With the news on Wednesday that Desmond Jennings will be out until mid August, Butler moves from an enticing AL-only option and deeper league play to a mixed-league relevant asset. The 29-year-old Butler has been serving as the Rays primary DH option over the past month, but was in danger of losing time when Jennings returned to the field, which threatened to move him into a platoon situation with David DeJesus, or to see him end up in the minors if Brandon Guyer was moved from left field to the primary DH role. After spending the last four years buried at the Triple-A level with the Rangers and Cardinals organizations, Butler is getting the first extended opportunity of his career at the big-league level and he’s running with it, posting a .324/.354/.519 line in 113 plate appearances with four home runs and three steals in four attempts. Butler’s .873 OPS mark this season isn’t out of line with the .871 career number that he’s posted at the Triple-A level, although almost all of his Triple-A plate appearances took place in the various bandboxes of the Pacific Coast League.
Billy Burns, OF, Oakland A’s
Lost in the news of the A’s callup of “amphibious” pitcher Pat Venditte was another part of the transaction—the transfer of Coco Crisp to the 60-day DL, which should fully secure the starting center field job for Burns in Oakland for the next couple of months. Burns has been getting regular at-bats since joining the big-league squad on May 2nd, and his ability to make a fantasy impact has always centered on him getting on base enough to use his speed. Burns stole 57 bases across three levels last season and has already swiped 10 in the majors (in 35 games) to go with his five in Triple-A this season. More notably, Burns is hitting .306, getting on base at a .346 clip and showing enough pop for a 119 wRC+ line. He needs to bump up his walk rate, which is currently just under four percent, but if he keeps hitting close to .300 and keeps running, he’ll provide plenty of value in mixed leagues now that he’s not in danger of losing playing time.
It seems like Montgomery has been around forever (he actually has in dynasty leagues) but in reality he’ll turn 26 next month, and finally has his first shot at a rotation opening at the big-league level. Montgomery has averaged just over 91 MPH on his fastball in his two major-league starts, giving up three runs in 13 innings and striking out seven while facing the Rays and Yankees at home. Montgomery had a 3.27 FIP in nine starts in the Pacific Coast League this season before getting the call to Seattle, striking out 47 batters in 53 innings with Tacoma, so I think there’s still a bit of upside left in his arm. With the injury to James Paxton’s finger that will likely keep him sidelined for another month, there’s enough time for Montgomery to establish himself as a rotation option if Taijuan Walker or Roenis Elias struggles during Paxton’s absence.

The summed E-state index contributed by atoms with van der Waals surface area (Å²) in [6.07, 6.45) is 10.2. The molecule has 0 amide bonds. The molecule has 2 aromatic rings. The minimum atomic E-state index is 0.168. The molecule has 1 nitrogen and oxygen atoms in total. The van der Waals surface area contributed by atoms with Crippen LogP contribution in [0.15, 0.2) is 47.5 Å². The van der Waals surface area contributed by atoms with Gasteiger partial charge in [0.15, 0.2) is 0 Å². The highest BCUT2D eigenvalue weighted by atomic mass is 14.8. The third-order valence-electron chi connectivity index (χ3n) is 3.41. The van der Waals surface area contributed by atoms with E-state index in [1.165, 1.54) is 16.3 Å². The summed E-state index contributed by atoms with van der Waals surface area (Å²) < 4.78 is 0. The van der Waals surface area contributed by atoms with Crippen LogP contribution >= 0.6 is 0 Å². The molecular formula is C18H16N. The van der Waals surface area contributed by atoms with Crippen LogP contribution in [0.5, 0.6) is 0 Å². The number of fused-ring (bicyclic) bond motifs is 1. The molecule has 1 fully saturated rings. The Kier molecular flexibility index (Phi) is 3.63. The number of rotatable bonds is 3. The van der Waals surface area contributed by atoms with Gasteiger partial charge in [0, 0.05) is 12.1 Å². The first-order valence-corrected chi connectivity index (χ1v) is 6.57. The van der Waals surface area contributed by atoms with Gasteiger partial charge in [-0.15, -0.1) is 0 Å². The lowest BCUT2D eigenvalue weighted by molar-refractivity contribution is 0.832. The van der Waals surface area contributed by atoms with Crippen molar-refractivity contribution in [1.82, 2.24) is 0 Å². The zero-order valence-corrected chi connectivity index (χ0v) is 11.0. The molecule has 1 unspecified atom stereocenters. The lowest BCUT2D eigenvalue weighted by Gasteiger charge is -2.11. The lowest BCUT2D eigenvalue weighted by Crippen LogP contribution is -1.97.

A 4.43 ERA in April and a 5.52 ERA in the month of May didn’t inspire much confidence going forward for the Twins righty, but he’s turned things around in two June starts, allowing one earned run in 13 innings. A closer look at May’s peripherals indicates that the 25-year-old has taken a step forward this year. May’s 4.16 ERA doesn’t look impressive, but his 3.44 DRA squeezes him right between Matt Harvey and Jake Arrieta on the leaderboard (min. 40 IP). The biggest reason why is that he’s cut his walk rate from just over 10 percent last season to under five percent this year. May’s cFIP of 79 puts him in even better company, right behind Gerrit Cole at no. 12 overall for starting pitchers. May is owned in less than 10 percent of ESPN leagues and that number should be much higher.
After spending last year with the Blue Jays and Diamondbacks, Reimold signed a minor-league contract with an invitation to Orioles spring training back in February. Reimold had a great spring but was unable to crack the Opening Day roster and began the year in Triple-A Norfolk. After hitting .286 with a .359 OBP over 46 games, Reimold was recalled by the Orioles on Tuesday, rejoining the team with which he spent his first five big-league seasons. The Orioles are trying to find the right fit for their OF right now, and Reimold could be given an extended look. Reimold has proven he can hit at the big-league level, but has just not been able to stay healthy. The seven-year veteran was given the start on Tuesday, which means AL-only players should monitor his playing time the rest of the week and adjust your bids accordingly.